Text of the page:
Gluttony, Experience, and the Photographic Image

I think I failed to mention here that I am now spending a few weeks in Paris, the birth place of photography.

I am traveling with a small group of students, something I haven’t done for many years.  And traveling with a group of students, I feel obliged to do a few things I probably wouldn’t do on my own – trips to Varsailles and Notre Dame, night boat rides down the Seine, etc….

In seeing these sights, I continually find myself both amazed and perplexed by the roll of photography in defining and documenting these visits for so many people, in tourist culture.  Tens of thousands – perhaps more – photographs are made each day in the Louvre, Notre Dame, Varsailles, and each really no different than any other.  Rather than making direct, considered engagement with the brilliant and diverse art objects in each of these places, most visitors would rather make a picture to prove the visit, the record of the visit is more meaningful than any physical interaction and experience.  The picture is the experience itself.  So many heedless pursue photographs to prove presence, rather than to investigate it (and it is the investigation that provides the real meaning in photography).  The picture is made to say, I have been here, and I have the picture to prove it.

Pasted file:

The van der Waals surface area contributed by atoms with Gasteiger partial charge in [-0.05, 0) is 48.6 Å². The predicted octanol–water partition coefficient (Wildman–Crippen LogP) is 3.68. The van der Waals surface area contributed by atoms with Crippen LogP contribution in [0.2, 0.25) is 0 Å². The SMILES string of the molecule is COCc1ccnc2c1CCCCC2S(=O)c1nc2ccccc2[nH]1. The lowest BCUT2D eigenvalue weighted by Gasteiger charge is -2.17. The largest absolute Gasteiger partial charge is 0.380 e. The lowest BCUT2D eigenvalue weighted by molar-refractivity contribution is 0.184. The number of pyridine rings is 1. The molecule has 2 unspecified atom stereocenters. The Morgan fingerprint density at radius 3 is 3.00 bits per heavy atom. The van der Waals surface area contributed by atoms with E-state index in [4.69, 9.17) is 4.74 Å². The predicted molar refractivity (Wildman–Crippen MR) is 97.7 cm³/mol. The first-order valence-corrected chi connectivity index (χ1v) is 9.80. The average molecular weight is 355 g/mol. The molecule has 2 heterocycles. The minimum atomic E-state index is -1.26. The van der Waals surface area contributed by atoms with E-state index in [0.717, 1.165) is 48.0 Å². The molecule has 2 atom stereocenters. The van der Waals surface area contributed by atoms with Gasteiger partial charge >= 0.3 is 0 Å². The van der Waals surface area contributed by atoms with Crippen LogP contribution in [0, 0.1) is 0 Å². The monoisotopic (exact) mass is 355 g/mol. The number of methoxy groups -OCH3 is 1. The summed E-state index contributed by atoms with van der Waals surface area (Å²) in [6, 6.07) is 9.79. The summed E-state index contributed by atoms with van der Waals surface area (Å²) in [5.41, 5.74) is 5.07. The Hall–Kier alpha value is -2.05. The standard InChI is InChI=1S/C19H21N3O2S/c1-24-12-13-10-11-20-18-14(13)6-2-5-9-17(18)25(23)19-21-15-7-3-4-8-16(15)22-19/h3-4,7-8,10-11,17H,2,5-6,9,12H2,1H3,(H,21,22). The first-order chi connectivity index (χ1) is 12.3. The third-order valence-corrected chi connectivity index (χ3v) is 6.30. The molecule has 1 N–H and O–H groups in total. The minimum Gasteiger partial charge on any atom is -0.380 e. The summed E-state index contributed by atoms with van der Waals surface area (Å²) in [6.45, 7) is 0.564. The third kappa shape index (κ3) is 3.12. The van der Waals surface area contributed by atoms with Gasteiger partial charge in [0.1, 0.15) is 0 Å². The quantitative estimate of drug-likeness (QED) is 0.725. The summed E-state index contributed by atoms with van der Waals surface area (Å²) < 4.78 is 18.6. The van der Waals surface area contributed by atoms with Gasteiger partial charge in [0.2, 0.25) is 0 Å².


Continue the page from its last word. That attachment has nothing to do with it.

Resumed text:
Often, I am full of cynicism about what is becoming of photography.  Either we’ve forgotten that photographs are full of complex meaning, or we are being consumed by the force of that meaning.  It seems there is no longer (un)media(ted) experience; the image itself is the experience.

William Burroughs thought language a virus; perhaps now I’ll say the same about photography and image technologies.

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